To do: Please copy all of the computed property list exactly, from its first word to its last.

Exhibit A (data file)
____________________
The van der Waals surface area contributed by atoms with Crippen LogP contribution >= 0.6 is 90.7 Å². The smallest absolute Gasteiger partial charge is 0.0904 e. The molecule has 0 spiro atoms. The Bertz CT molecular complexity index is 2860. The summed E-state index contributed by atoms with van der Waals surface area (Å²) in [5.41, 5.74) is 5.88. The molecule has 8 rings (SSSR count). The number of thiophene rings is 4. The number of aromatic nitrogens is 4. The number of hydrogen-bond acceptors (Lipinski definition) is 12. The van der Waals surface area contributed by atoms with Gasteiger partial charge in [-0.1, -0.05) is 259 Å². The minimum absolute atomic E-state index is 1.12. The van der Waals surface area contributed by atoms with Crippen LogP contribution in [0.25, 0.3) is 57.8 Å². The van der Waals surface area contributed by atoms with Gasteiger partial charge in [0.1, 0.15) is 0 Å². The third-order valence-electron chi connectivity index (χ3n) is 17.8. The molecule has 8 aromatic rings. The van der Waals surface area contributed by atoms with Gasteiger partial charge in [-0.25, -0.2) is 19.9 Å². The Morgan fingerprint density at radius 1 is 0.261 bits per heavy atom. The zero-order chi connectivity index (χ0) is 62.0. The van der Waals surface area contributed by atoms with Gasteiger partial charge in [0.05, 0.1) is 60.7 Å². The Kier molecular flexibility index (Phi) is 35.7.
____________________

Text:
The van der Waals surface area contributed by atoms with Crippen LogP contribution >= 0.6 is 90.7 Å². The smallest absolute Gasteiger partial charge is 0.0904 e. The molecule has 0 spiro atoms. The Bertz CT molecular complexity index is 2860. The summed E-state index contributed by atoms with van der Waals surface area (Å²) in [5.41, 5.74) is 5.88. The molecule has 8 rings (SSSR count). The number of thiophene rings is 4. The number of aromatic nitrogens is 4. The number of hydrogen-bond acceptors (Lipinski definition) is 12. The van der Waals surface area contributed by atoms with Gasteiger partial charge in [-0.1, -0.05) is 259 Å². The minimum absolute atomic E-state index is 1.12. The van der Waals surface area contributed by atoms with Crippen LogP contribution in [0.25, 0.3) is 57.8 Å². The van der Waals surface area contributed by atoms with Gasteiger partial charge in [0.1, 0.15) is 0 Å². The third-order valence-electron chi connectivity index (χ3n) is 17.8. The molecule has 8 aromatic rings. The van der Waals surface area contributed by atoms with Gasteiger partial charge in [-0.25, -0.2) is 19.9 Å². The Morgan fingerprint density at radius 1 is 0.261 bits per heavy atom. The zero-order chi connectivity index (χ0) is 62.0. The van der Waals surface area contributed by atoms with Gasteiger partial charge in [0.05, 0.1) is 60.7 Å². The Kier molecular flexibility index (Phi) is 35.7.